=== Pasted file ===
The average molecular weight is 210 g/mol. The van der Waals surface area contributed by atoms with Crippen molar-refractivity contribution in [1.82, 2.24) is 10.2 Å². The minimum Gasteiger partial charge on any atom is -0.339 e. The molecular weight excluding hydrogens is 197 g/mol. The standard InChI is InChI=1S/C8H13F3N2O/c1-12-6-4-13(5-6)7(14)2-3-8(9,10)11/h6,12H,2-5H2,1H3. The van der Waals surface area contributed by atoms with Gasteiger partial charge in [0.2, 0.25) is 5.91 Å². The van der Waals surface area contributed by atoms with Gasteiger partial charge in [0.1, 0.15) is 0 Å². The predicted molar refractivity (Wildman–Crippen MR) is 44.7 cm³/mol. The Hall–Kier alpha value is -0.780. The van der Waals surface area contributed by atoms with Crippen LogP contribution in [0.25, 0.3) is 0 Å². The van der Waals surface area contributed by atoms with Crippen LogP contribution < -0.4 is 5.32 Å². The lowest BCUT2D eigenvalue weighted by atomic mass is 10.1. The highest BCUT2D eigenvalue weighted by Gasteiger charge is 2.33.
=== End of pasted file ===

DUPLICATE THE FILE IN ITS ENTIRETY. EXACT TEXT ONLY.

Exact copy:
The average molecular weight is 210 g/mol. The van der Waals surface area contributed by atoms with Crippen molar-refractivity contribution in [1.82, 2.24) is 10.2 Å². The minimum Gasteiger partial charge on any atom is -0.339 e. The molecular weight excluding hydrogens is 197 g/mol. The standard InChI is InChI=1S/C8H13F3N2O/c1-12-6-4-13(5-6)7(14)2-3-8(9,10)11/h6,12H,2-5H2,1H3. The van der Waals surface area contributed by atoms with Gasteiger partial charge in [0.2, 0.25) is 5.91 Å². The van der Waals surface area contributed by atoms with Gasteiger partial charge in [0.1, 0.15) is 0 Å². The predicted molar refractivity (Wildman–Crippen MR) is 44.7 cm³/mol. The Hall–Kier alpha value is -0.780. The van der Waals surface area contributed by atoms with Crippen LogP contribution in [0.25, 0.3) is 0 Å². The van der Waals surface area contributed by atoms with Crippen LogP contribution < -0.4 is 5.32 Å². The lowest BCUT2D eigenvalue weighted by atomic mass is 10.1. The highest BCUT2D eigenvalue weighted by Gasteiger charge is 2.33.